Argan trees have been used for millenia by the Berber people of Morocco to produce a nutritious, edible oil also valued for use in cosmetics and medicines. During the past two decades, argan oil has soared in popularity and price to become the world's most expensive oil (about $300/liter).

The argan tree only grows in southwest Morocco. Families with access to the trees benefited economically and often used that wealth to send their daughters on to secondary education and buy more goats, reports a team of researchers led by Travis Lybbert of the University of California at Davis in the journal Proceedings of the National Academy of Sciences.


Unfortunately, those newly bought goats may be devouring the tree equivalent of the goose that laid the golden egg.

“Our research indicates that while the argan oil boom seems to have benefited locals and improved educational opportunities, especially for girls, it has not improved the forests and may actually have led to their degradation,” said Lybbert in a UC Davis press release.

Just when things were looking up for families in southwestern Morocco, goats started climbing the precious argan trees, eating their leaves and stunting their growth. (Speaking of looking up, you probably shouldn't when arboreal goats are around.)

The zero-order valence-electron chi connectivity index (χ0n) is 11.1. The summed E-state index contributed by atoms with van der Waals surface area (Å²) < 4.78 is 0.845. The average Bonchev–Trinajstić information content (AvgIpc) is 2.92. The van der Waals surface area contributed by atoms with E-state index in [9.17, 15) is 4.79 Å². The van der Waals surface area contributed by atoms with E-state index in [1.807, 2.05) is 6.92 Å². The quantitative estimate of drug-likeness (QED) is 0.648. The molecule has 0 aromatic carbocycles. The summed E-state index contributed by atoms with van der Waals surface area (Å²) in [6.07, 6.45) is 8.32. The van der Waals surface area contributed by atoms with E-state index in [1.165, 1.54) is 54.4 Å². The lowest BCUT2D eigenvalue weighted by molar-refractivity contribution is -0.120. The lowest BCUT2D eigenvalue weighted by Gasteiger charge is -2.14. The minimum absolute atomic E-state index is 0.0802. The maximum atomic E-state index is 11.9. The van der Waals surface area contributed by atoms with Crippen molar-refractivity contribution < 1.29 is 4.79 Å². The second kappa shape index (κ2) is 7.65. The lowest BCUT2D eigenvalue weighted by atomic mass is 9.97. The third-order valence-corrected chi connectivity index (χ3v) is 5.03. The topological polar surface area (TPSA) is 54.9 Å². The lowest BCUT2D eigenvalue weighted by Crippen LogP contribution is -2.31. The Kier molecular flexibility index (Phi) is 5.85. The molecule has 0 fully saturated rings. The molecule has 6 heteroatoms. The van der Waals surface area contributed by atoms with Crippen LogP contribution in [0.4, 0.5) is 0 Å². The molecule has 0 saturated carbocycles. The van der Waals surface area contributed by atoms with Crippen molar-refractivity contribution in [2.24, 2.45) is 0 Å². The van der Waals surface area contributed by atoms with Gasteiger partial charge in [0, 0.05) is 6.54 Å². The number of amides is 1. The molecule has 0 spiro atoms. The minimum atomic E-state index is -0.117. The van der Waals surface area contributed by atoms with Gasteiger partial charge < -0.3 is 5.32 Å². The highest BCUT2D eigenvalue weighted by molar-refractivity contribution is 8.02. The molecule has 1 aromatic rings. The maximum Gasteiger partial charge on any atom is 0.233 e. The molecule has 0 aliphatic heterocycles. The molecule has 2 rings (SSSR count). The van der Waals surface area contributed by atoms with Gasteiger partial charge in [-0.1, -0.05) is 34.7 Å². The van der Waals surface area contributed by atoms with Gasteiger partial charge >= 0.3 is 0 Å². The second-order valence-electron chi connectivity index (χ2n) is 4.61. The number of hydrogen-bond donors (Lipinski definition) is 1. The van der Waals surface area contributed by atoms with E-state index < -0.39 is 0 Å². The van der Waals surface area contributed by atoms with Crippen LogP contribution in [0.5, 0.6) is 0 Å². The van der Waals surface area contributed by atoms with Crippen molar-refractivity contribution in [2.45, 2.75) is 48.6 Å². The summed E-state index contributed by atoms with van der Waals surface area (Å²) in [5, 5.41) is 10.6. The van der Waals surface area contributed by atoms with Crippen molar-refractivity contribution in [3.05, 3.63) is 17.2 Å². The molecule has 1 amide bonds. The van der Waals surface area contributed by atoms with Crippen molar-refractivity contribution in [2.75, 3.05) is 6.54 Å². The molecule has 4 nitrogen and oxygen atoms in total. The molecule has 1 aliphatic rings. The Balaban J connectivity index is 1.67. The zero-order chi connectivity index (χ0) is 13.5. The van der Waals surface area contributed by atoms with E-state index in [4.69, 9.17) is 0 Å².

The researchers studied satellite maps from 1981 to 2009 to observe how the forests had been affected by the argan oil boom.

The UC Davis study implicates the pointy headed plant-eaters as the main threat to the rare argan trees. The trees are now endangered and under the protection of the United Nations Educational, Scientific and Cultural Organization (UNESCO).

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Over-enthusiastic harvesting is another problem for the trees. As people try to maximize profits, and get the most from each tree, they also damage the tender buds of next year's growth.

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Goats foraging in an argan tree (Abedellah Aboudrare/Ecole Nationale d'Agriculture)

Goats foraging in an argan tree (Abedellah Aboudrare/Ecole Nationale d'Agriculture)

A goat herd on the ground, argan tree in background (Abedellah Aboudrare/Ecole Nationale d'Agriculture)